The 1980s-era kitchen could use an upgrade, but everything else about this Renaissance Revival brownstone at 724 Macon Street in Bed Stuy is gloriously intact — including an original Gibson Girl-era bathroom.

It has an oval pedestal sink, built-in vanity mirror, porcelain hex tile floor, claw foot tub, and beautiful original subway tile walls with a  course of decorative tile with bas-relief boughs in pastel colors. (And yes, the plumbing can be upgraded without harming the original detail.)

There’s tons more, including stained glass windows, terra cotta foliate ornament on the facade, elaborate wood mantels with tile, original shutters, built-ins in the dining room and kitchen, and on and on. The listing says these are in “museum quality condition.” Mechanicals are not mentioned.  (more…)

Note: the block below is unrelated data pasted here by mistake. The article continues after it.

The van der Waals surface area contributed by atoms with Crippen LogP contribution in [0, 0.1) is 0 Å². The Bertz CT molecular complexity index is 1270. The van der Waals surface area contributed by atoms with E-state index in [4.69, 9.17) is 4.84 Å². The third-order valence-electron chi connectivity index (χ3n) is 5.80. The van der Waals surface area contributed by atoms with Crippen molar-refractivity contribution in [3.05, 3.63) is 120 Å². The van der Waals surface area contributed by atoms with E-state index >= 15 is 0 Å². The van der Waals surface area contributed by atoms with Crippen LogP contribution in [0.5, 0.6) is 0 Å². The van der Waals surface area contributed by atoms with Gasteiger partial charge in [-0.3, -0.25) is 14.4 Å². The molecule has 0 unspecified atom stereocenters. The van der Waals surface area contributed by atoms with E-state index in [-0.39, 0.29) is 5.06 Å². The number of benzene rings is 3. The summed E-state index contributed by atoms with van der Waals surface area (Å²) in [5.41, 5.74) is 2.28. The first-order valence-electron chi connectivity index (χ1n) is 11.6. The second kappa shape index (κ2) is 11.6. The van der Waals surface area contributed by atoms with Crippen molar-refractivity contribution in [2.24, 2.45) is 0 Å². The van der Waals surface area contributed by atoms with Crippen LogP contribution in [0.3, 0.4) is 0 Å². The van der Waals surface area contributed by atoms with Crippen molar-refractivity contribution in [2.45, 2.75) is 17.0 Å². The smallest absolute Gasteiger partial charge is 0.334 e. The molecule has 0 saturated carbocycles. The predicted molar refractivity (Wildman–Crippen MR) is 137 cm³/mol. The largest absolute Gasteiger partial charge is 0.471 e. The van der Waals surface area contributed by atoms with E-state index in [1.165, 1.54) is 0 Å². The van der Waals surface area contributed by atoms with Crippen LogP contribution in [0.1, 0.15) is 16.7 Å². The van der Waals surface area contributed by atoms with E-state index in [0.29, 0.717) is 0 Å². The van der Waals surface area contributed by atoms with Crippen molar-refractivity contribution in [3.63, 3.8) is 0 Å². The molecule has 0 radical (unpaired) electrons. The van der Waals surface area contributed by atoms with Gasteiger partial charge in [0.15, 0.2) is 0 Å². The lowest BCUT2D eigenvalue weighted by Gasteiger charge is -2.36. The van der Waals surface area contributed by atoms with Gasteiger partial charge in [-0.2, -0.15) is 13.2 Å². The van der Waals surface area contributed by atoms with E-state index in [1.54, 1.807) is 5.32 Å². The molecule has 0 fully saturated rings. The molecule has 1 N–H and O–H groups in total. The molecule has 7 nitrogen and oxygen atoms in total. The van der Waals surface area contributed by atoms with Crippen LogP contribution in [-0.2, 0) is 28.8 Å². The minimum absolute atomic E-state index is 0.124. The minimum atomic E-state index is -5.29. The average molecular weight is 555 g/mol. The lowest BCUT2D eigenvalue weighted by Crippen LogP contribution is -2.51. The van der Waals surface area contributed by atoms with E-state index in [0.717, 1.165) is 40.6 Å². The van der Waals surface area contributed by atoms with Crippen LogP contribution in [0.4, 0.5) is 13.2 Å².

664 Lafayette Avenue1

This house at 664 Lafayette Avenue in Bed Stuy has a ton of details, including a plaster arch over a pier mirror in the rear parlor and in the entry hall. It’s in livable condition but could use some updates, according to the listing.

We see French doors, plaster moldings, an original stair with new treads, and wood work that appears to have been stripped of paint. There are no photos of kitchens or baths.

It is set up as a rental apartment over an owner’s triplex. It is across the street from Herbert Von King Park. What do you think of it and the ask of $1,499,000?

664 Lafayette Avenue [Corcoran] GMAP
Interior photos by Corcoran, exterior photo by Christopher Bride for PropertyShark